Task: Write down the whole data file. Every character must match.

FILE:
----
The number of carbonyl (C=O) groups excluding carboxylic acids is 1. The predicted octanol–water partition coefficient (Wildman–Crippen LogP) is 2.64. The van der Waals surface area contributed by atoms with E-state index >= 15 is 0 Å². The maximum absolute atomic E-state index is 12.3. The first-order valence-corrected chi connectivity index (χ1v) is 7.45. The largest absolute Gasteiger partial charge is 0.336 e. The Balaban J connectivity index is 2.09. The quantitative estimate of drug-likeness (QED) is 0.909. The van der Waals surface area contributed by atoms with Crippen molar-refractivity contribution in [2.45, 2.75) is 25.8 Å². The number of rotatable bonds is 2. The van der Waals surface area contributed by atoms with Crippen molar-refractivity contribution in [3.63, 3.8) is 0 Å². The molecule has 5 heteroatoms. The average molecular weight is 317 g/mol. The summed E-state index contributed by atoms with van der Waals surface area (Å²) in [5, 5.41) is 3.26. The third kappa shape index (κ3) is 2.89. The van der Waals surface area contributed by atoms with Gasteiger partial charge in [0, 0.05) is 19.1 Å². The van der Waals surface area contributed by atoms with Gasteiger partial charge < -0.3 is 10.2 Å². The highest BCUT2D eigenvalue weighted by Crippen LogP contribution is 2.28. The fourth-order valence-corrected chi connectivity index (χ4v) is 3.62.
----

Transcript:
The number of carbonyl (C=O) groups excluding carboxylic acids is 1. The predicted octanol–water partition coefficient (Wildman–Crippen LogP) is 2.64. The van der Waals surface area contributed by atoms with E-state index >= 15 is 0 Å². The maximum absolute atomic E-state index is 12.3. The first-order valence-corrected chi connectivity index (χ1v) is 7.45. The largest absolute Gasteiger partial charge is 0.336 e. The Balaban J connectivity index is 2.09. The quantitative estimate of drug-likeness (QED) is 0.909. The van der Waals surface area contributed by atoms with Crippen molar-refractivity contribution in [2.45, 2.75) is 25.8 Å². The number of rotatable bonds is 2. The van der Waals surface area contributed by atoms with Crippen molar-refractivity contribution in [3.63, 3.8) is 0 Å². The molecule has 5 heteroatoms. The average molecular weight is 317 g/mol. The summed E-state index contributed by atoms with van der Waals surface area (Å²) in [5, 5.41) is 3.26. The third kappa shape index (κ3) is 2.89. The van der Waals surface area contributed by atoms with Gasteiger partial charge in [0, 0.05) is 19.1 Å². The van der Waals surface area contributed by atoms with Gasteiger partial charge < -0.3 is 10.2 Å². The highest BCUT2D eigenvalue weighted by Crippen LogP contribution is 2.28. The fourth-order valence-corrected chi connectivity index (χ4v) is 3.62.